Another one of Cardon’s Ph.D. students at Oxford was Gonçalo Abecasis, who is now vice president and chief genomics and data science officer at Regeneron Pharmaceuticals, Inc., headquartered in Tarrytown, N.Y.
Abecasis says he learned two major lessons from Cardon. “One is to go big. Lon really liked the idea of going for big, transformational experiments. Instead of starting with a small dataset of 1,000 people, he would say, let’s get 60,000. In genetics that turns out to be a very good strategy, because the cost of genetic data keeps going down. There are always possibilities for scaling things up.”
Likewise, Abecasis says, “Lon taught me to squeeze the maximum out of an experiment. At Oxford we had good funding, but Lon would say, ‘Let’s not just spend the money; what’s really the best we can do?’ Where we had originally planned to use our budget to buy 10 computers, he challenged me to get 40 or 50, and I did a lot of calling around and haggling with suppliers. For a while we had a computer cluster at the back of his office, so it was always a little warm in there!”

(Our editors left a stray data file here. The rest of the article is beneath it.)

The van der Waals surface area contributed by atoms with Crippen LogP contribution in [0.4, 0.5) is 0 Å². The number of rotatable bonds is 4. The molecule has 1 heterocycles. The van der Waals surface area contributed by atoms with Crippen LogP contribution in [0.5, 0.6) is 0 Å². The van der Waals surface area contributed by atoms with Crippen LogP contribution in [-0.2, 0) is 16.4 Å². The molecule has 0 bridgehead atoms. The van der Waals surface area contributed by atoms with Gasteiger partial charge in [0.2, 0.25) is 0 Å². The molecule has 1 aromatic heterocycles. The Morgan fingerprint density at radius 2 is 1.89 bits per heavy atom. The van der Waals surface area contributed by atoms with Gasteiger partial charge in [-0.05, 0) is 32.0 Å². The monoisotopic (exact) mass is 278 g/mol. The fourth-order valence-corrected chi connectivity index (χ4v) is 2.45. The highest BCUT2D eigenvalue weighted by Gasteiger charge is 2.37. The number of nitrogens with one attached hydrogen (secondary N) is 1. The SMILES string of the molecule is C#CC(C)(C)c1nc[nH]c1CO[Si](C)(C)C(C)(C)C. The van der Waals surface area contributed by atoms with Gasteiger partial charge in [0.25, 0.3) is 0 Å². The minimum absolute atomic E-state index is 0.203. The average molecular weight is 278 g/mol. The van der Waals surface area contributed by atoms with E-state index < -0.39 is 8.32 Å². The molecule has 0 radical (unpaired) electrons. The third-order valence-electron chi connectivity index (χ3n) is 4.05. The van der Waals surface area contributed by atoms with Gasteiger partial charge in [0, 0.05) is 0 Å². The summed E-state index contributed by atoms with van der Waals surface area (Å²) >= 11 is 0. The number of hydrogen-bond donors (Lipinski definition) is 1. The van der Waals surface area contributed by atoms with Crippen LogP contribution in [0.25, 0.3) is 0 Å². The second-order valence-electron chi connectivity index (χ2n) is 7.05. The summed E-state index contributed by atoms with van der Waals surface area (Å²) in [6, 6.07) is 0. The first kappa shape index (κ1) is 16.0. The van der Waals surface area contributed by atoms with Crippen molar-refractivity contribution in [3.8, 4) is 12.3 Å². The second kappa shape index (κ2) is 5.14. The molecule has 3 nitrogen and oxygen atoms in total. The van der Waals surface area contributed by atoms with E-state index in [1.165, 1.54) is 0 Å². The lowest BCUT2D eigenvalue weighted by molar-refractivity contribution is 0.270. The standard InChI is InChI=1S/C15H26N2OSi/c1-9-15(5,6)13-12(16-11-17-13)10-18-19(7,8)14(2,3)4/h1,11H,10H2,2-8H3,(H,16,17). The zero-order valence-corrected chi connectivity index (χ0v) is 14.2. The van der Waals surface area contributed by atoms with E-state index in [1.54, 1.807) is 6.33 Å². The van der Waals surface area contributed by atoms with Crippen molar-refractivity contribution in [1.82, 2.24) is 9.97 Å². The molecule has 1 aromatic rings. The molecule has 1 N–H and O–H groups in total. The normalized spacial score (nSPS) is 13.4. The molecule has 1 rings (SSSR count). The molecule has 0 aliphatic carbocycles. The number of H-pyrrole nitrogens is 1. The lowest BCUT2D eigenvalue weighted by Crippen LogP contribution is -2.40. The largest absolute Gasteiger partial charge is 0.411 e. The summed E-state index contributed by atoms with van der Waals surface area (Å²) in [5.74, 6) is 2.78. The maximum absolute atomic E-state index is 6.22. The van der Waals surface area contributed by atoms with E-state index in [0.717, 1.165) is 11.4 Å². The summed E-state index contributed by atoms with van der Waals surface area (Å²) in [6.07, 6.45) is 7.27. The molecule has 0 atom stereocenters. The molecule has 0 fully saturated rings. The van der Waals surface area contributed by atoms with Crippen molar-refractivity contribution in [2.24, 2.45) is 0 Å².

The second key takeaway from Abecasis’ time in the Cardon lab was collaboration. “Lon used to talk about himself as a geek,” he comments, “and it’s true that he’s really, really good at the statistics and genetics. But he also always partners with people who are fantastic at other parts of the process, whether it’s medicine, drug development or new technologies. There are a lot of good things that can happen when you learn how to build those partnerships.”
From ‘electrician’ to scientist
Cardon was born in Bremerton, Wash. When it came to developing a work ethic early in life, Cardon says, “My mother was probably my model. She and my father divorced when I was about 11, and for about four years she was raising four kids on her own while working her way through college to become a nurse. We were latchkey kids who had to learn to be independent, and we didn't have much. Things got better when she married our stepdad, a fireman, but I think we all followed the example she set.”